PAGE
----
Internet  10.1.1.2         4   ca01.0253.001c  ARPA  GigabitEthernet1/0
Internet  10.3.1.1         -   ca00.0253.0038  ARPA  GigabitEthernet2/0
Internet  10.3.1.3         3   ca02.0253.001c  ARPA  GigabitEthernet2/0
R1#

We can also check that CEF is enabled, either through a sh run:

R1#sh run
Building configuration...

Current configuration : 1130 bytes
!
! Last configuration change at 12:37:25 UTC Sat Mar 15 2014
upgrade fpd auto
version 15.1
service timestamps debug datetime msec
service timestamps log datetime msec
no service password-encryption
!
hostname R1
!
boot-start-marker
boot-end-marker
!
!
!
no aaa new-model
!
ip source-route
no ip icmp rate-limit unreachable
ip cef
!

Or through the command “sh ip cef” which will show us the FIB table:

R1#sh ip cef
Prefix               Next Hop             Interface
0.0.0.0/0            no route
0.0.0.0/8            drop
0.0.0.0/32           receive              
10.1.1.0/24          attached             GigabitEthernet1/0
10.1.1.0/32          receive              GigabitEthernet1/0
10.1.1.1/32          receive              GigabitEthernet1/0
10.1.1.2/32          attached             GigabitEthernet1/0
10.1.1.255/32        receive              GigabitEthernet1/0
10.3.1.0/24          attached             GigabitEthernet2/0
10.3.1.0/32          receive              GigabitEthernet2/0
10.3.1.1/32          receive              GigabitEthernet2/0
10.3.1.3/32          attached             GigabitEthernet2/0
10.3.1.255/32        receive              GigabitEthernet2/0
127.0.0.0/8          drop
224.0.0.0/4          drop
224.0.0.0/24         receive              
240.0.0.0/4          drop
255.255.255.255/32   receive              
R1#

Here we can see the FIB along with the different adjacency tables as well. We can confirm our adjacencies are as expected by looking directly at the adjacencies table:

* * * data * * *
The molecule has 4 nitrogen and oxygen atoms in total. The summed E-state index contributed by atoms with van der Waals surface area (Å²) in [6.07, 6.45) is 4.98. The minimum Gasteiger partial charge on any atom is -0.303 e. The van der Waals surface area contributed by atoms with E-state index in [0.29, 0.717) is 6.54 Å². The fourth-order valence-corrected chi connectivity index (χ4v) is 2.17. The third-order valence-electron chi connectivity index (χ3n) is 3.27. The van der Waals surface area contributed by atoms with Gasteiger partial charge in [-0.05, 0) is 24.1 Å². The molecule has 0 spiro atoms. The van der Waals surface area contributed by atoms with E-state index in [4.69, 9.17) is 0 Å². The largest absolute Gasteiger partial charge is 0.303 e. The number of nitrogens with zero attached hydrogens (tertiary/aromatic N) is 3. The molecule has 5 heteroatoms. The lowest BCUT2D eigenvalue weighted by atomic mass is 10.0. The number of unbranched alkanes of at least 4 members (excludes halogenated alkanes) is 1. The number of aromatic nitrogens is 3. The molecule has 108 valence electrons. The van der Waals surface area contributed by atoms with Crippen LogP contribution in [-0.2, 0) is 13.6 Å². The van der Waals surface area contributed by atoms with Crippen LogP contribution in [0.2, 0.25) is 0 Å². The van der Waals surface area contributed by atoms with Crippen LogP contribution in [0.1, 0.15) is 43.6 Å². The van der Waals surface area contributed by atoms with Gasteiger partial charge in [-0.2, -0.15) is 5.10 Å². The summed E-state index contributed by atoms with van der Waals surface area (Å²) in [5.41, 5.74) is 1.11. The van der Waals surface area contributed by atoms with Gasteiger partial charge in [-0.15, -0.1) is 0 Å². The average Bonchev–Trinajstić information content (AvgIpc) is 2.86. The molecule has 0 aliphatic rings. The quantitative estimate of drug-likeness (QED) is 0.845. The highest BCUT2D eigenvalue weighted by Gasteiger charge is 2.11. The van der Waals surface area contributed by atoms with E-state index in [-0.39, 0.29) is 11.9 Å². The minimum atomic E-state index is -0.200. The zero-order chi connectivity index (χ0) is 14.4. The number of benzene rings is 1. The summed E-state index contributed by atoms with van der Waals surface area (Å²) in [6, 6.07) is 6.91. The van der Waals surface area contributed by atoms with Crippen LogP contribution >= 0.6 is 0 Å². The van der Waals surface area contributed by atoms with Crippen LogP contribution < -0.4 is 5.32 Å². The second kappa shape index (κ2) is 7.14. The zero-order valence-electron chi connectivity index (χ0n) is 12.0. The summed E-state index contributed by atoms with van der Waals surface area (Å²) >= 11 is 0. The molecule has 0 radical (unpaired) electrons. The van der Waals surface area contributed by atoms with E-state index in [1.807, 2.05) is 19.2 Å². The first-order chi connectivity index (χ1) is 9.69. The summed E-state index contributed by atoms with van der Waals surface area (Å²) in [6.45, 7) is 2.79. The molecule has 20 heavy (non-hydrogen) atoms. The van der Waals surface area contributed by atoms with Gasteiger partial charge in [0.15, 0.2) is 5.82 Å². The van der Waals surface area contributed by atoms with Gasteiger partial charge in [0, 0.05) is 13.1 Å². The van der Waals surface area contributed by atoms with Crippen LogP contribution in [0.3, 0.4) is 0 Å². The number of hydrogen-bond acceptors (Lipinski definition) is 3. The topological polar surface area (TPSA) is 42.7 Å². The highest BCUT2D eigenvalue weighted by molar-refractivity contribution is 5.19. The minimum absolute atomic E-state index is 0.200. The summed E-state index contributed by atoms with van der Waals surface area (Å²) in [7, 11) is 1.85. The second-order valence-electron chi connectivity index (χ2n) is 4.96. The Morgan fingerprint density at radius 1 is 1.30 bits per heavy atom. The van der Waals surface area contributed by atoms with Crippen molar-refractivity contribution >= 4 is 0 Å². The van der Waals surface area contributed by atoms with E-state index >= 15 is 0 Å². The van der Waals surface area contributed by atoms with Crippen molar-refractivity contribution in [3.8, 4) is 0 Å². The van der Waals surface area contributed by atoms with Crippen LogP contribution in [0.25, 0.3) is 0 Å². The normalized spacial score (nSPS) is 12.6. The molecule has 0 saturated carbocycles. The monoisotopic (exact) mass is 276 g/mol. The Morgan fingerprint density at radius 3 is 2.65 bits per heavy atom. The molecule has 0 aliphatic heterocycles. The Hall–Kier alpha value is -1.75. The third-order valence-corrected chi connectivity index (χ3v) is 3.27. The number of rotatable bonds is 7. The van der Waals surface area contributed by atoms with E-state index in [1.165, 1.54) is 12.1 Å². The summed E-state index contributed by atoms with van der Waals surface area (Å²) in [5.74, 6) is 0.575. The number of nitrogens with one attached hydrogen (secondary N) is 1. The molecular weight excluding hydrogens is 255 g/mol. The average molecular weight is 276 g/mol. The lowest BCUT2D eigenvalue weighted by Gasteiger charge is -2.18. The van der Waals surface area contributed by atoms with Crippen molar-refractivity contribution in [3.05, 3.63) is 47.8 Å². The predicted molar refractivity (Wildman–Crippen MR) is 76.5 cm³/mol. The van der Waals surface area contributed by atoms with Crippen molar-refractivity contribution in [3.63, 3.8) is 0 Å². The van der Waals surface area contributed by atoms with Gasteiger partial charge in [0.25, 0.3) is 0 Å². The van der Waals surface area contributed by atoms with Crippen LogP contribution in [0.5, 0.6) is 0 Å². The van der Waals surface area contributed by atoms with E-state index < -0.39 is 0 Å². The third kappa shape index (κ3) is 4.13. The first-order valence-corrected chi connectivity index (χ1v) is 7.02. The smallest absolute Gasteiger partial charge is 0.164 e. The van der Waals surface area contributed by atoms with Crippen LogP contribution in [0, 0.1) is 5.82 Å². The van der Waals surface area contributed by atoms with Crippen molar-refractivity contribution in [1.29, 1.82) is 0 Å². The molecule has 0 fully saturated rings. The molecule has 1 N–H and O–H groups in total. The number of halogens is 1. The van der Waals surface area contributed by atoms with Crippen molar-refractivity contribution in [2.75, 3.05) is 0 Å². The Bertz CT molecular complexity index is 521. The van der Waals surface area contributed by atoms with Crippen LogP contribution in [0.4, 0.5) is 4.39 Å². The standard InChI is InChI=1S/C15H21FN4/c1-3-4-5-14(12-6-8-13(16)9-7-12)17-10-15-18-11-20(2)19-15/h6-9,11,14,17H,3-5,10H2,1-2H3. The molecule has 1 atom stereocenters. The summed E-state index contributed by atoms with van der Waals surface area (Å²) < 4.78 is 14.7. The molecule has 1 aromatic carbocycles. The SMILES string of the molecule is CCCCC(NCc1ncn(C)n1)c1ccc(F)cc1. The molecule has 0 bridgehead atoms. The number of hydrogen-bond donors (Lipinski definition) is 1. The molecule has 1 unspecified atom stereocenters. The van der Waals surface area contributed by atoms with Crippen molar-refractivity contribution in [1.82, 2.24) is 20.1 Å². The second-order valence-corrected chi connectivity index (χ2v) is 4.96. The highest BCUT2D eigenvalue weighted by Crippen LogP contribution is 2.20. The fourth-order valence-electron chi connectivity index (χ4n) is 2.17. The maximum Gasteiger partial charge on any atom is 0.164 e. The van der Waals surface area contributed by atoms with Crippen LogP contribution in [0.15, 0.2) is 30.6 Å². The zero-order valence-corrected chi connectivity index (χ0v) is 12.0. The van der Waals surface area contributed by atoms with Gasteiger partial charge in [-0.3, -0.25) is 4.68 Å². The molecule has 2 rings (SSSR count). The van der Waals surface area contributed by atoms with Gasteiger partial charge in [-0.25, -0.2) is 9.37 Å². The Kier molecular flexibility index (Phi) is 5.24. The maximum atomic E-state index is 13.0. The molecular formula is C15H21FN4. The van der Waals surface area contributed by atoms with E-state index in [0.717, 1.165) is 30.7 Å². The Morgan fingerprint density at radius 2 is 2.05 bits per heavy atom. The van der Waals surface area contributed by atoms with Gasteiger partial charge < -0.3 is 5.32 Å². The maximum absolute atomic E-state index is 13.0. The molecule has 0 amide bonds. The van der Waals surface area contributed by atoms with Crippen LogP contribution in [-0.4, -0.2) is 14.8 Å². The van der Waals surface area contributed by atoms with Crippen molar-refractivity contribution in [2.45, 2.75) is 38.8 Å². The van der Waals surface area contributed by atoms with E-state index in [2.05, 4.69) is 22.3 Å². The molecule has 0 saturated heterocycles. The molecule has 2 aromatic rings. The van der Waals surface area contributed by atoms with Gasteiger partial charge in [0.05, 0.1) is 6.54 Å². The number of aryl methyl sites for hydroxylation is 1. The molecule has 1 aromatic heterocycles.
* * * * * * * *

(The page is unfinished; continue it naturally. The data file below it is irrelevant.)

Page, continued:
R1#sh adjacency 
Protocol Interface                 Address
IP       GigabitEthernet1/0        10.1.1.2(9)
IP       GigabitEthernet2/0        10.3.1.3(9)
R1#

We can create a dummy entry for 0.0.0.0/0 pointing to Null0 and see the change in our FIB:

R1#conf t
Enter configuration commands, one per line.  End with CNTL/Z.
R1(config)#ip route 0.0.0.0 0.0.0.0 null0
R1(config)#exit
R1#
*Mar 15 12:53:14.443: %SYS-5-CONFIG_I: Configured from console by console
R1#sh ip cef
Prefix               Next Hop             Interface
0.0.0.0/0            attached             Null0
0.0.0.0/8            drop
0.0.0.0/32           receive              
10.1.1.0/24          attached             GigabitEthernet1/0
10.1.1.0/32          receive              GigabitEthernet1/0
10.1.1.1/32          receive              GigabitEthernet1/0
10.1.1.2/32          attached             GigabitEthernet1/0
10.1.1.255/32        receive              GigabitEthernet1/0
10.3.1.0/24          attached             GigabitEthernet2/0
10.3.1.0/32          receive              GigabitEthernet2/0
10.3.1.1/32          receive              GigabitEthernet2/0
10.3.1.3/32          attached             GigabitEthernet2/0
10.3.1.255/32        receive              GigabitEthernet2/0
127.0.0.0/8          drop
224.0.0.0/4          drop
224.0.0.0/24         receive              
240.0.0.0/4          drop
255.255.255.255/32   receive              
R1#

We can use the command “sh ip cef” along with a ip address, or ip and prefix and get different results:

R1#sh ip cef 0.0.0.0/0
0.0.0.0/0
  attached to Null0
R1#sh ip cef 0.0.0.0